The National Book Festival, held today on The Mall for the ninth straight year, doesn’t have an official motto. Borrowing from a classic, we recommend, “So Many Authors, So Little Time.”
Instead of sitting down for a handful as I have done in the past, I decided to move around. This way sacrificed getting to hear an author in full, but quite frankly, the only one who ever kept me still in my seat was Ken Burns.
Anyway, the event, which stayed dry until about 2 pm, featured the usual heavyweights such as John Grisham, David Baldacci and James Patterson, and other award-winners such as Annette Gordon-Reed. The early birds got a seat for Grisham, who packed the large, white pavilion tent marked for Fantasy and Fiction. After the Library of Congress presented him with their first ever Creative Achievement Award, which ties into his helping Hurricane Katrina victims and his work to free imprisoned innocents with the help of DNA, Grisham spoke about his childhood. The family moved around a lot so he judged the new towns by how many books they let him check out of the library, and the Little League baseball fields.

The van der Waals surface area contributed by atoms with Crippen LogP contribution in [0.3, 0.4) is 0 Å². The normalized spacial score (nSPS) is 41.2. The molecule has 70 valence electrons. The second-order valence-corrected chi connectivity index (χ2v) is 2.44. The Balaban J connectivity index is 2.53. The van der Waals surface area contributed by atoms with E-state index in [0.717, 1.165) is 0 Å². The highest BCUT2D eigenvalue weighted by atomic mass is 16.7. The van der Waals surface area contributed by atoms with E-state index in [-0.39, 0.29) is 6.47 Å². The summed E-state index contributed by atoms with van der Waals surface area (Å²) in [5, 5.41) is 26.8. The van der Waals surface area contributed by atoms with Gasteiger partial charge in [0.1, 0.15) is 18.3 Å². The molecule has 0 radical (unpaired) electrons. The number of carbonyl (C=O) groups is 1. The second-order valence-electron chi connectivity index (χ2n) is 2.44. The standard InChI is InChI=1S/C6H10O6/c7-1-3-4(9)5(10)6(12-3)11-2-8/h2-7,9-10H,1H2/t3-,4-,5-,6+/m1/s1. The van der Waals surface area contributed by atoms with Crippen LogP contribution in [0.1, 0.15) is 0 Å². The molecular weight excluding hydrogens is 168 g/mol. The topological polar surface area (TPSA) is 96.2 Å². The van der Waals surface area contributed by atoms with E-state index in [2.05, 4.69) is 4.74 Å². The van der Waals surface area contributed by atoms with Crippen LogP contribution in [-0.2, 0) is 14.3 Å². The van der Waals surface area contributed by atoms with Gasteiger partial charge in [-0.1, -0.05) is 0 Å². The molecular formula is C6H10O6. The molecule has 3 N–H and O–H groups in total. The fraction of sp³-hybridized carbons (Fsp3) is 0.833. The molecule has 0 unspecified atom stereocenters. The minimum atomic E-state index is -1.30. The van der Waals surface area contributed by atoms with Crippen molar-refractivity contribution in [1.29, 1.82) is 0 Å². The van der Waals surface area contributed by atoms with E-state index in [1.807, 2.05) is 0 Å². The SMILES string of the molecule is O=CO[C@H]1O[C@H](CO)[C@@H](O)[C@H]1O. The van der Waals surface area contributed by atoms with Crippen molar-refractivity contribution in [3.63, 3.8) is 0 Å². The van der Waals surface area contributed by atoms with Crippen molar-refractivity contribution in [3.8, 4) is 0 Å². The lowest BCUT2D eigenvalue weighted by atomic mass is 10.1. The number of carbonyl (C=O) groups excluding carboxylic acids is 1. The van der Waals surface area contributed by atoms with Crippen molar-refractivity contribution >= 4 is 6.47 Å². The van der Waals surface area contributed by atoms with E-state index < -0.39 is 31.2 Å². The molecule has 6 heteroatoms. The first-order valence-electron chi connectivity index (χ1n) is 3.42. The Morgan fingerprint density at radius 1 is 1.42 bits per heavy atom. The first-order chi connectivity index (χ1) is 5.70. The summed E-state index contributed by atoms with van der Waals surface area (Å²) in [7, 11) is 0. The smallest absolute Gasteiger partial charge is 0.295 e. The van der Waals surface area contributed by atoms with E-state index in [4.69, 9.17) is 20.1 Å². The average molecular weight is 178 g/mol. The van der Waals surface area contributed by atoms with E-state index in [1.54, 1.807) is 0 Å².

Wanted to stay for Jodi Picoult, but moved over to see Patterson. Also checked out Douglas Brinkley, who introduced David Taylor. Dan Balz, who would speak later, stood in the back.
Long lines at the book signings. Ate some lunch, decided to head home as the gray clouds puffed up. Listened in the car to Gordon-Reed being interviewed via C-SPAN radio. Got home and watched her on C-SPAN's Book TV.
Continued the full day geek-out and watched Patricia Sullivan who wrote a book on the NAACP. Both her and Gordon-Reed spent 10 years working on their books.
After a nap, watched Gwen Ifill and Balz and Haynes Johnson who teamed to write their best-selling book on the 2008 Presidential election (wow, do you think race was a thread today?)
Last and certainly not least were Ken Burns and his co-author Dayton Duncan. This was my favorite listening, Burns talks with such passion and Duncan brought himself and some in the audience to tears.
Baseball fans will be glad to know Burns said he’s working on a Baseball sequel, referring to it as the tenth inning.
All in all, another great National Book Festival. The weather did put a damper on things. Of course, for book lovers, the falling leaves and temps are cozy companions we welcome, like this fun event, every autumn.